Natural Sightings frog

A Pacific Chorus Frog warms itself perched on dried cattail leaves in the Tehachapi Valley.

Todd Rundquist took this photo of a Pacific Chorus Frog (Pseudacris regilla) as it warmed itself perched on dried cattail leaves in the Tehachapi Valley.

This common frog species is sometimes called the Pacific Tree Frog, but this is a misleading name because unlike true tree frogs, the Pacific Chorus Frog is almost never found in trees.

The name Chorus Frog is particularly apt, however, because following rains that produce small ponds and puddles, male frogs take to bodies of water large and small (or small and even smaller) to sing and try to attract females. I've even seen them occupy an water dish placed outside for dogs — and sometimes even succeed in getting a female to join them, as evidenced by a string of gelatinous eggs found in the water dish the following morning.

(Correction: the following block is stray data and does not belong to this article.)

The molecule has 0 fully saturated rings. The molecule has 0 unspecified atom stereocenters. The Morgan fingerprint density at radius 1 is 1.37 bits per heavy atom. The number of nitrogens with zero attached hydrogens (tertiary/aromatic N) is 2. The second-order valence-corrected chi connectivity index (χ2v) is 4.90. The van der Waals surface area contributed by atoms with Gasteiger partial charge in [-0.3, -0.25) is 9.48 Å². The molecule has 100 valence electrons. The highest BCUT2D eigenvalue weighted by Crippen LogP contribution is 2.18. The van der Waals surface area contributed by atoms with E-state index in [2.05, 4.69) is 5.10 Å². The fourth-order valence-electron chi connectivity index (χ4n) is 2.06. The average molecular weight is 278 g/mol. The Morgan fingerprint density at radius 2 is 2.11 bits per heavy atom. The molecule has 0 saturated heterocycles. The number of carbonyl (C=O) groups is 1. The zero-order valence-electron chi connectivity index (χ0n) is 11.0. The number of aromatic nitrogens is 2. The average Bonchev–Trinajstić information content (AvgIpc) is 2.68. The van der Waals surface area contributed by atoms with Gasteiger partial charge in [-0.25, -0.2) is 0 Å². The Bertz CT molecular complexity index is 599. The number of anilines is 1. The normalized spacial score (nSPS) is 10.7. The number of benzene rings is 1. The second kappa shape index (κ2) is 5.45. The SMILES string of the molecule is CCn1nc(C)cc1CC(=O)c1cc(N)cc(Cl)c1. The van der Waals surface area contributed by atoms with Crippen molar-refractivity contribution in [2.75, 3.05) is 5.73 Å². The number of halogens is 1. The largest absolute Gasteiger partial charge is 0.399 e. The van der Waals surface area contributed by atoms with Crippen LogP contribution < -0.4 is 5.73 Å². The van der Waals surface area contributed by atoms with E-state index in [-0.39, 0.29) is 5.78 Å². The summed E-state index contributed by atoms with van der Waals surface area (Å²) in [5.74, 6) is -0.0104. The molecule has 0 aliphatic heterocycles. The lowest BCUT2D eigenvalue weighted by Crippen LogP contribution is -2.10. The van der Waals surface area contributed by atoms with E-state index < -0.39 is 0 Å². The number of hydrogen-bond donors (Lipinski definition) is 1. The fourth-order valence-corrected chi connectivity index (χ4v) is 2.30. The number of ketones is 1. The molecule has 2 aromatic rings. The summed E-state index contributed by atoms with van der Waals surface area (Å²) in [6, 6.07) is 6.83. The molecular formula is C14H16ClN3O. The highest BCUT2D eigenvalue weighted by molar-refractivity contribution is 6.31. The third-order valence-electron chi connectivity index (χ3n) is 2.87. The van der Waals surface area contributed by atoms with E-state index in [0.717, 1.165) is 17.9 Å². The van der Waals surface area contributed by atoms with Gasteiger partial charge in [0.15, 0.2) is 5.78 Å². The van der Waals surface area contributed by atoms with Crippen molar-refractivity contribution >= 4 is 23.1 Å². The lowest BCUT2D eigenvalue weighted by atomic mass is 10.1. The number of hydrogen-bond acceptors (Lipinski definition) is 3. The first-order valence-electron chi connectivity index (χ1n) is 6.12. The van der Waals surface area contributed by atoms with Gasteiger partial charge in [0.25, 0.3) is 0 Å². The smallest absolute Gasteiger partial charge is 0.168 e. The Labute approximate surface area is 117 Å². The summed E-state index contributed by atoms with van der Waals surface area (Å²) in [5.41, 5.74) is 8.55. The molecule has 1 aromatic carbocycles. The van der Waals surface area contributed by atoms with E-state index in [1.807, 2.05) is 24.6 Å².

The glorious if somewhat cacophonous frog choir begins whenever there is surface moisture and somewhat warmer temperatures. While this is often thought of a spring ritual, I have heard individual frogs start a hopeful song as early as late January in the Tehachapi Mountains, immediately following a warmer rain. In California's various climate zones, the breeding season lasts from December through May.

Pacific Chorus Frogs are usually found in shades of green, brown or beige like the frog in this photo. While it was once thought that the color of an individual frog was fixed, it has been learned that the frogs can change their color over a period of time. This is apparently in response not to the color of their surrounding environment, but to a change in background brightness.

The Nuwä (Kawaiisu or Paiute) word for Pacific Chorus Frog is wogita, an approximation of the sounds they make.

NATURAL SIGHTINGS is a regular feature of the Tehachapi News edited by Jon Hammond which showcases photos of the natural beauty that enhances the quality of life in Tehachapi. If you have a good quality image of plants, animals, insects, trees, birds, weather phenomena, etc., taken in the Tehachapi area, you may submit it to the Tehachapi News for possible publication. Submissions can be dropped by the News office in the form of a print or CD, or sent by email to: